I put in raised beds because I have a well-documented vole problem. When we installed them, I considered them a permanent addition to the yard, so I thought long and hard about what I wanted.
In the end, I put in 24-inch beds made of redwood and filled them with soil from the local landfill at $16 a cubit square foot. It cost quite a bit, but since I grew $1,300 worth of vegetables last year, I figure the raised beds have paid for themselves already. The rest, from now on, is gravy.
THE ADVANTAGES OF RAISED BEDS:
PEST CONTROL. Raised beds keep voles, gophers, moles, and other pests out of your vegetables. To make sure this is the case, you need to lay gopher wire on the bottom of your raised bed and thoroughly staple it in. This will keep these destructive critters out and let your plants grow unmolested. Here’s an example of what I’m talking about:
As you can see, this bed is using gopher/galvanized wire, not chicken wire. Never use chicken wire to keep out pests–they go right through it.
FEWER SOIL PROBLEMS. If you have clay soils, sand soils, or concrete, it doesn’t matter as much because your raised bed has good soil. If your plants start in good soil, they will be healthier and produce more overall.
INCREASED SOIL AERATION. You don’t walk on raised beds, so the soil remains fluffy and it’s easier for roots to go through them. The plants waste less energy on trying to push out roots and are free to produce awesome fruits and vegetables for you.
MORE EFFICIENT SPACE USAGE. Since plants are packed together, you can harvest everything quicker. In addition, you waste less water since you won’t be watering any space that’s not directly affecting the plants.
DECORATIVE/EASY TO WORK WITH. You don’t have to bend over to plant, you can harvest easily, and raised beds look pretty and organized.
COMMON PROBLEMS WITH RAISED BEDS:
THEY AREN’T DEEP ENOUGH
The raised beds above are not going to accomplish much other than to mark off where the plants are supposed to go. A 6″-12″ raised bed will work fine for lettuce, but if you want to grow tomatoes, zucchini, melons, cucumbers, or any other big vegetable plant, you’ll want to go deeper than that. A big plant needs a lot of space under ground as well as above ground. Think 18 or 24 inches to start.
THE BEDS ARE MADE OF TOXIC MATERIALS
Pressure-treated wood is wood that has been infused with a liquid preservative to keep it from breaking down in wet soil. They commonly include poisons like chromated copper arsenate or alkaline copper quat. You don’t want these chemicals in the soil where your vegetables are growing. Everything you put in that soil gets in your plants (and your body) one way or another.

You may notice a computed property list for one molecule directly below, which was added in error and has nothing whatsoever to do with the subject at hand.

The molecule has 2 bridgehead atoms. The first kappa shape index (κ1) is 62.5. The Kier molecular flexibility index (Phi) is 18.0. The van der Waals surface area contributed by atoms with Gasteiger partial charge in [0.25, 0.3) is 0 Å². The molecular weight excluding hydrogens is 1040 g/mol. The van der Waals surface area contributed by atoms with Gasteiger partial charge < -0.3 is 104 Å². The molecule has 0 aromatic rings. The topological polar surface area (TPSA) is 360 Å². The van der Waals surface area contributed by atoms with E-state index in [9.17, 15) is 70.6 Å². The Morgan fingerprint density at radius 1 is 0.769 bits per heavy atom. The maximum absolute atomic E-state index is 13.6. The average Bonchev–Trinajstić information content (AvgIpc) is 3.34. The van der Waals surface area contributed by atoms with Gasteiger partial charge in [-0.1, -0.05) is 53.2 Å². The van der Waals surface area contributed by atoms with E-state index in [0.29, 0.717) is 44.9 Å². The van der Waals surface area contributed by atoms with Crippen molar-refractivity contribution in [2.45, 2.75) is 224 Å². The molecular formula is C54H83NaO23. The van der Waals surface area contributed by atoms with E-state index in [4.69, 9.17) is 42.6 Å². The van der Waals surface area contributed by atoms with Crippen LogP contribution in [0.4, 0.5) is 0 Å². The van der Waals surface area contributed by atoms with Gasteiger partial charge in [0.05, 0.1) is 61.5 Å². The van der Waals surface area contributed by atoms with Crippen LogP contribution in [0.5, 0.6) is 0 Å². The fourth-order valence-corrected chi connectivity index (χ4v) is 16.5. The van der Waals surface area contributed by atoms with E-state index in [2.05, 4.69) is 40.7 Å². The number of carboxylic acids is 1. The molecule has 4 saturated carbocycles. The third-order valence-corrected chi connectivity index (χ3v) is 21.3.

Scoring is a sign of pressure treated wood.
Some pressure treated wood is marked as well.
THE BEDS WILL ROT
Which brings me to my next point: I see a lot of posts about building raised beds out of pallets or reclaimed wood. It’s true that this is a cheaper option. However, within a few years these raised beds will rot and you’ll have to build them all over again. In the end, this is wasted effort. If you’re going to go to the trouble of installing raised beds, pick something that will last.
RAISED BEDS THAT WILL LAST:
NATURALLY RESISTANT WOOD: Redwood, cypress and cedar are more termite resistant and will rot at a slower rate than other wood. Unfortunately, these woods can be expensive, which is something to consider if building beds from scratch. Here’s a list of naturally resistant wood.
CEMENT BLOCKS. You can get these blocks for free if you look around, and they seem like they would make good raised beds. They can be as deep as you want and they won’t decompose.
As a bonus, you can grow strawberries or other small plants in the holes.
TUBS. I’ve seen raised beds out of everything from a wine barrel to a bathtub. Just make sure there is adequate drainage in the bottom so that the water doesn’t collect and destroy your plants.
OTHER MATERIAL.There are a host of other metal or plastic materials that might work for a raised bed. Check out this raised bed made of metal roofing material.
What are your raised beds made out of?